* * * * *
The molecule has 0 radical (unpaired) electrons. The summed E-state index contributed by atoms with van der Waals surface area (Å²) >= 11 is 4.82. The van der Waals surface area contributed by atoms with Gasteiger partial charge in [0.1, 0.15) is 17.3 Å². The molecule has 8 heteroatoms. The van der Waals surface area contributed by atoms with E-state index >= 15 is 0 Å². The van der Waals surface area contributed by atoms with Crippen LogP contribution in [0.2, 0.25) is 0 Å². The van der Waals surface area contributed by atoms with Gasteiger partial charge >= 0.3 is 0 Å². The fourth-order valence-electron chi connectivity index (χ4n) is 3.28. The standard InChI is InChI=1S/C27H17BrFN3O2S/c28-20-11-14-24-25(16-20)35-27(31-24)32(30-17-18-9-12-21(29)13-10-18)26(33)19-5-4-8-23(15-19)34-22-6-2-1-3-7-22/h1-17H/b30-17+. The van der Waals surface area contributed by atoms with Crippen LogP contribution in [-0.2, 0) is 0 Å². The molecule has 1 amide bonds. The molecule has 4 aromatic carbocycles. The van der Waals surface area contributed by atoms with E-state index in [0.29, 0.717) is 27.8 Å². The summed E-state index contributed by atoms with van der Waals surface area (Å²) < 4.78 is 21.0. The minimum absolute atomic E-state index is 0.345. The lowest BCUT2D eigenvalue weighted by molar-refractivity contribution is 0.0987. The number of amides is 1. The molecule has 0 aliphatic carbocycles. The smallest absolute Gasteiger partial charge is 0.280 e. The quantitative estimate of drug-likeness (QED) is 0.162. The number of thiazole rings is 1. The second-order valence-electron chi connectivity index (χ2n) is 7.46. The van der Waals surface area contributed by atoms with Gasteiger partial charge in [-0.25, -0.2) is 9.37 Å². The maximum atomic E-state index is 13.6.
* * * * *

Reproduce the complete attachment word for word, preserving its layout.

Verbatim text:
The molecule has 0 radical (unpaired) electrons. The summed E-state index contributed by atoms with van der Waals surface area (Å²) >= 11 is 4.82. The van der Waals surface area contributed by atoms with Gasteiger partial charge in [0.1, 0.15) is 17.3 Å². The molecule has 8 heteroatoms. The van der Waals surface area contributed by atoms with E-state index >= 15 is 0 Å². The van der Waals surface area contributed by atoms with Crippen LogP contribution in [0.2, 0.25) is 0 Å². The van der Waals surface area contributed by atoms with Gasteiger partial charge >= 0.3 is 0 Å². The fourth-order valence-electron chi connectivity index (χ4n) is 3.28. The standard InChI is InChI=1S/C27H17BrFN3O2S/c28-20-11-14-24-25(16-20)35-27(31-24)32(30-17-18-9-12-21(29)13-10-18)26(33)19-5-4-8-23(15-19)34-22-6-2-1-3-7-22/h1-17H/b30-17+. The van der Waals surface area contributed by atoms with Crippen LogP contribution in [-0.2, 0) is 0 Å². The molecule has 1 amide bonds. The molecule has 4 aromatic carbocycles. The van der Waals surface area contributed by atoms with E-state index in [0.29, 0.717) is 27.8 Å². The summed E-state index contributed by atoms with van der Waals surface area (Å²) < 4.78 is 21.0. The minimum absolute atomic E-state index is 0.345. The lowest BCUT2D eigenvalue weighted by molar-refractivity contribution is 0.0987. The number of amides is 1. The molecule has 0 aliphatic carbocycles. The smallest absolute Gasteiger partial charge is 0.280 e. The quantitative estimate of drug-likeness (QED) is 0.162. The number of thiazole rings is 1. The second-order valence-electron chi connectivity index (χ2n) is 7.46. The van der Waals surface area contributed by atoms with Gasteiger partial charge in [-0.25, -0.2) is 9.37 Å². The maximum atomic E-state index is 13.6.